Monday, November 17, 2014

Happy 96th, Latvia!

Latvia celebrates Independence Day on November 18 to commemorate its declaration of independence in 1918. (May 4 is celebrated as Restoration of Independence Day to commemorate Latvia proclaiming its independence from the Soviet Union in 1990.) For the last several years, Latvian TV has created moving video greeting; for example, for the country's 94th birthday, the video featured 94 Latvians around the country stating their age, from one all the way to 94 (great for helping kids learn to count!). For this year's video the crew traveled around Latvia's border, and filmed individuals and small groups singing a song. Although Latvia is known as the singing nation, not every person in the country is musically gifted, and one has to express appreciation of and gratitude to the 96 people who participated in this greeting, no matter what their musical ability is!

The text of the song is a poem by Imants Ziedonis, a much loved poet and cultural figure who passed away in 2013 at the age of 79. It touches upon issues which are quite relevant to Latvia (and many countries) today: the importance of working together, respecting one another, giving freely of oneself and one's talents. The song's melody is by the popular post-folk group Iļģi, and the song was included on their album "Riti, riti." Although I own that CD, the song had not made an impression on me, and I much prefer this version.

Mīl katrs baltu maizes riku,
es mīlu lauku rudenspliku,
kad tas stāv kluss un atbrīvots,
kad beidzies apkūlību gods,
nekas nav palicis vairs topus,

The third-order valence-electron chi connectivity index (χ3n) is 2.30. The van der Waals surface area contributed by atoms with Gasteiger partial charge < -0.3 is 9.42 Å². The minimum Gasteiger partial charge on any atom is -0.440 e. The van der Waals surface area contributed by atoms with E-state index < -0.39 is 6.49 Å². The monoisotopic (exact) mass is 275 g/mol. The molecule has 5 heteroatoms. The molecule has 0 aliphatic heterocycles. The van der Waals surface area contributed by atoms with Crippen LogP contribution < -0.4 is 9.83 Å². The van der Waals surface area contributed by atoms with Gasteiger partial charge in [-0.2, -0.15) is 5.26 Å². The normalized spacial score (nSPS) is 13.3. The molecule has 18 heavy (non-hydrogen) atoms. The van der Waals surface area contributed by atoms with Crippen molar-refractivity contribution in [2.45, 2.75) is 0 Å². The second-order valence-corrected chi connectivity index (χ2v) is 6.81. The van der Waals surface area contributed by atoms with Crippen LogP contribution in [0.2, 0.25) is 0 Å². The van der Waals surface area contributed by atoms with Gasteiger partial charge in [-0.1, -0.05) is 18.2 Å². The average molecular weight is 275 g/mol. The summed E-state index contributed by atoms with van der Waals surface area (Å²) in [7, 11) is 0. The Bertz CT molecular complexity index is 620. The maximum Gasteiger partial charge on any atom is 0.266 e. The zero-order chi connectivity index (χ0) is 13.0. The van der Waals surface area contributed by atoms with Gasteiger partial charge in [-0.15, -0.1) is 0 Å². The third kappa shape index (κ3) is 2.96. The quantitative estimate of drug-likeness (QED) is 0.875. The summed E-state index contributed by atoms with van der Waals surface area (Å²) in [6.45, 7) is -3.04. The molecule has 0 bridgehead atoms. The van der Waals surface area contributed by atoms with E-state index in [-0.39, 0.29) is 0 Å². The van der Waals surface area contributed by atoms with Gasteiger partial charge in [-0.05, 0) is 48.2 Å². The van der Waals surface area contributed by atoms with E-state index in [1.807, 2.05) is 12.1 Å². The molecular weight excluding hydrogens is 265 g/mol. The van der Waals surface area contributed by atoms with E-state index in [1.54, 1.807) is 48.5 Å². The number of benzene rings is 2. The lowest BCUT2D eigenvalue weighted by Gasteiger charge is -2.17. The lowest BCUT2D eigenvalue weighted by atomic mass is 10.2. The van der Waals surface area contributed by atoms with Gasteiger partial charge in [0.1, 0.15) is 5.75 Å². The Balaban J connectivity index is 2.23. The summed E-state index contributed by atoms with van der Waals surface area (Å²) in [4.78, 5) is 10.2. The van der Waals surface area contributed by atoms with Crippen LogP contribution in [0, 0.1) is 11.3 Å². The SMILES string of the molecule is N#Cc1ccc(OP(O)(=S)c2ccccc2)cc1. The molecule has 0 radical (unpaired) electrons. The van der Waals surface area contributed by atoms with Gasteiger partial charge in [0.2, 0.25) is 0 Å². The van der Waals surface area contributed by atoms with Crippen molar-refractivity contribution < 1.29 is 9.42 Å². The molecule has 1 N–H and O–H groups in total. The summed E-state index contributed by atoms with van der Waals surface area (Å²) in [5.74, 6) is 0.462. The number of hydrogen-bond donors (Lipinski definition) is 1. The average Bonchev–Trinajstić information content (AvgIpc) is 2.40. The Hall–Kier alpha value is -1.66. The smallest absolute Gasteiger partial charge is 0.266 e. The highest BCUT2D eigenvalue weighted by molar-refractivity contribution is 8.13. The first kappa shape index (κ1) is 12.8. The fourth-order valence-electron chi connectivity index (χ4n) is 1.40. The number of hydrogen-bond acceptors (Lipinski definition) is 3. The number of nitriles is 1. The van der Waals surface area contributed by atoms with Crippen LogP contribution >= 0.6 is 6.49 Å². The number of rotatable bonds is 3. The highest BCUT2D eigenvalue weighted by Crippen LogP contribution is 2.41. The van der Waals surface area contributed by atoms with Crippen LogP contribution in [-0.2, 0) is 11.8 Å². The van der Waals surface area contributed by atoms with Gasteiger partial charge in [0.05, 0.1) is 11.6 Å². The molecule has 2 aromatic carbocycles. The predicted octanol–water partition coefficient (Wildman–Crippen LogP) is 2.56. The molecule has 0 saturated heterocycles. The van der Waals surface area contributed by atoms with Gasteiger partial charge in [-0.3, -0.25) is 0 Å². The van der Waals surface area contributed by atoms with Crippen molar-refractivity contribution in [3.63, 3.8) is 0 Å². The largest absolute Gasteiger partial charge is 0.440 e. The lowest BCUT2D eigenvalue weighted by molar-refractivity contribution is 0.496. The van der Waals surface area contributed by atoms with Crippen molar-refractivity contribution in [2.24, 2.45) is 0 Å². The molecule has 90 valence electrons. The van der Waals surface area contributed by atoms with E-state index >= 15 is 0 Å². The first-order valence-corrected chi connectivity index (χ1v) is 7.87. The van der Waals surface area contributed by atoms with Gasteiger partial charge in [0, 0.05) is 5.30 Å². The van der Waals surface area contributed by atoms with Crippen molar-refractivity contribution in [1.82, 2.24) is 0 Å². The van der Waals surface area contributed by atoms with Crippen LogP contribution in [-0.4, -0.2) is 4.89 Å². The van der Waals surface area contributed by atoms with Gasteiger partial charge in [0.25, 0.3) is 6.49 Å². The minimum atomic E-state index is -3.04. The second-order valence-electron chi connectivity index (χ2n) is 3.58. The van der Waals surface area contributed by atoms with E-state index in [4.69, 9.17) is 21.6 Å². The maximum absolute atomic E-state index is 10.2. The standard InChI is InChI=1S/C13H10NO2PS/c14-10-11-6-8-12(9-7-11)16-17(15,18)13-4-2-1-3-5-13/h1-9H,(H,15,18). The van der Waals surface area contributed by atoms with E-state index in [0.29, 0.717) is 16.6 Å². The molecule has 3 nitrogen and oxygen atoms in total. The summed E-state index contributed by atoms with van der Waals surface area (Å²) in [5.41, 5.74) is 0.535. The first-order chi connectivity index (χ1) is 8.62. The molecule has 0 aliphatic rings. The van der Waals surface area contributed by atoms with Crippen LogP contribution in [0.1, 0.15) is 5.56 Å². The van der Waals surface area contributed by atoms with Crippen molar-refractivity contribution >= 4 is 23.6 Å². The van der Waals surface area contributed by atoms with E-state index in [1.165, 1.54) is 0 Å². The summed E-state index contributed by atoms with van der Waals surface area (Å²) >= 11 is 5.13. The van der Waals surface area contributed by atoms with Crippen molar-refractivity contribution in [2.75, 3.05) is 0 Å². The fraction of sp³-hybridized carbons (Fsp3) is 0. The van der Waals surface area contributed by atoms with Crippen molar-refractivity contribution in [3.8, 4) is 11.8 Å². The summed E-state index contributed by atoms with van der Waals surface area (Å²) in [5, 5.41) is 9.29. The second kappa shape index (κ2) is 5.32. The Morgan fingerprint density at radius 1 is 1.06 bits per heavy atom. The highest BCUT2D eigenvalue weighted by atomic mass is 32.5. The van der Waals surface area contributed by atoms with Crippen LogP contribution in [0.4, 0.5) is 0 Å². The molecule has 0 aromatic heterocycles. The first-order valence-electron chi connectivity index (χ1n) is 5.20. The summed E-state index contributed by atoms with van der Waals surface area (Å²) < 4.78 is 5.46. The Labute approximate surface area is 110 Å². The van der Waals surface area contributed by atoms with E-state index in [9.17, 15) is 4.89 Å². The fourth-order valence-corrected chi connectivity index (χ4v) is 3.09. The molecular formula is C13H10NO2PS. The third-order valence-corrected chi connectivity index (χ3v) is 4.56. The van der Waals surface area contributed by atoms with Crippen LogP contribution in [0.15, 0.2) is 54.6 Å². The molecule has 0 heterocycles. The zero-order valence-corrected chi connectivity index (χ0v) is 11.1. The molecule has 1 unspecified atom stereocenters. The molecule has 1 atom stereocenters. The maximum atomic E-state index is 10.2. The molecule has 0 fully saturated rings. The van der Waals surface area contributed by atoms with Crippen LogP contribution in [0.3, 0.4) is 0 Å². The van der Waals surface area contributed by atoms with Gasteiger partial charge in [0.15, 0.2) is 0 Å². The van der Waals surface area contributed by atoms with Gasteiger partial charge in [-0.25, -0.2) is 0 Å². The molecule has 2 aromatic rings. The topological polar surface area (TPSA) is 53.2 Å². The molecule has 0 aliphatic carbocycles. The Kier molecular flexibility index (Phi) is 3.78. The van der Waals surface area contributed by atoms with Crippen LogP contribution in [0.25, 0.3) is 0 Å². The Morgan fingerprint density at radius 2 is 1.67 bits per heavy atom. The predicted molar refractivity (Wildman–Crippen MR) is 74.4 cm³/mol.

viss savācies, un beidzot kopus
mēs varam, brāļi, pasēdēt
un norunāt, ka vairāk pret
viens otru sliktu nedarīsim,
jo mūži ir kā rudzi īsi
un galā viena vārpa vien;
pat, ja nav vēja, katru dien`
es otri vārpai paklanos,
es negaidu, ka man ko dos,
es stāvu stiebrā, zaļā kāta,
man tikai ziedēšana prātā,
un graudi, ko es tikko jaužu,
tie manī ir jau mūsuļaužu.

When I visited Latvia earlier this year, I also drove to Lithuania, and used the opportunity to take a photo of the border while driving from Priekule municipality toward the Lithuanian town of Skuodas. Given the European Union's open borders, there are no guards, no passport checkpoints, nothing other than a pole and sign which remind a traveler that one has crossed into a different country. 
Although Latvia is both geographically and demographically a relatively small country, its history and culture are rich, its language unique, its people hard-working and talented, and I am proud to call myself Latvian.

Happy birthday, Latvia!


  1. Love the video! Sveiks svētkos!

    1. These videos are always *so* well done.

      Lai jums jauka svetku svinesana rit!


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